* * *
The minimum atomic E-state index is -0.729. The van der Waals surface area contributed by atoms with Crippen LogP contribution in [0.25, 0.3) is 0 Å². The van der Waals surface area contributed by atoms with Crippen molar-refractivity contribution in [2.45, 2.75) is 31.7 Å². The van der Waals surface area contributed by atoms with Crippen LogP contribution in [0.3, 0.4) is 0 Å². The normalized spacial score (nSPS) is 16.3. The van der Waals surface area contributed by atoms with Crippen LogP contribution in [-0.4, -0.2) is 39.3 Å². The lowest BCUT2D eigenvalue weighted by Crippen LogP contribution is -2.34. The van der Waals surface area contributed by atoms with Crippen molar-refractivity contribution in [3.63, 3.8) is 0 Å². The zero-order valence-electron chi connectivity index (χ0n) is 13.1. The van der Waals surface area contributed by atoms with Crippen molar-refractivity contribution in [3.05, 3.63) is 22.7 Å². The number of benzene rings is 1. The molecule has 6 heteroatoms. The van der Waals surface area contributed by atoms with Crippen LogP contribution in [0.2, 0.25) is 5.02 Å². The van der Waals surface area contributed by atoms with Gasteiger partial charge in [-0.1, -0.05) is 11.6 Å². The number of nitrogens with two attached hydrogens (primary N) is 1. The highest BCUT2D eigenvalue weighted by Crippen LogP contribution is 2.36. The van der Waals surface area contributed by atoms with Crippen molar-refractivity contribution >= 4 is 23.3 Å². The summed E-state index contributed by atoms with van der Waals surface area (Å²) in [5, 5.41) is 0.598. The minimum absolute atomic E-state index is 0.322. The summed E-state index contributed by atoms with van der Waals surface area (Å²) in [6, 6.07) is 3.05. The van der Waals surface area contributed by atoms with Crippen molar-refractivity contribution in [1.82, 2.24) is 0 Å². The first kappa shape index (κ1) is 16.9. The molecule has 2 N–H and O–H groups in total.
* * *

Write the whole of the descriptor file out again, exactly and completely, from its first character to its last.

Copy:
The minimum atomic E-state index is -0.729. The van der Waals surface area contributed by atoms with Crippen LogP contribution in [0.25, 0.3) is 0 Å². The van der Waals surface area contributed by atoms with Crippen molar-refractivity contribution in [2.45, 2.75) is 31.7 Å². The van der Waals surface area contributed by atoms with Crippen LogP contribution in [0.3, 0.4) is 0 Å². The normalized spacial score (nSPS) is 16.3. The van der Waals surface area contributed by atoms with Crippen LogP contribution in [-0.4, -0.2) is 39.3 Å². The lowest BCUT2D eigenvalue weighted by Crippen LogP contribution is -2.34. The van der Waals surface area contributed by atoms with Crippen molar-refractivity contribution in [3.63, 3.8) is 0 Å². The zero-order valence-electron chi connectivity index (χ0n) is 13.1. The van der Waals surface area contributed by atoms with Crippen molar-refractivity contribution in [3.05, 3.63) is 22.7 Å². The number of benzene rings is 1. The molecule has 6 heteroatoms. The van der Waals surface area contributed by atoms with Crippen LogP contribution in [0.2, 0.25) is 5.02 Å². The van der Waals surface area contributed by atoms with Gasteiger partial charge in [-0.1, -0.05) is 11.6 Å². The number of nitrogens with two attached hydrogens (primary N) is 1. The highest BCUT2D eigenvalue weighted by Crippen LogP contribution is 2.36. The van der Waals surface area contributed by atoms with Crippen molar-refractivity contribution >= 4 is 23.3 Å². The summed E-state index contributed by atoms with van der Waals surface area (Å²) in [5, 5.41) is 0.598. The minimum absolute atomic E-state index is 0.322. The summed E-state index contributed by atoms with van der Waals surface area (Å²) in [6, 6.07) is 3.05. The van der Waals surface area contributed by atoms with Crippen molar-refractivity contribution in [1.82, 2.24) is 0 Å². The first kappa shape index (κ1) is 16.9. The molecule has 2 N–H and O–H groups in total.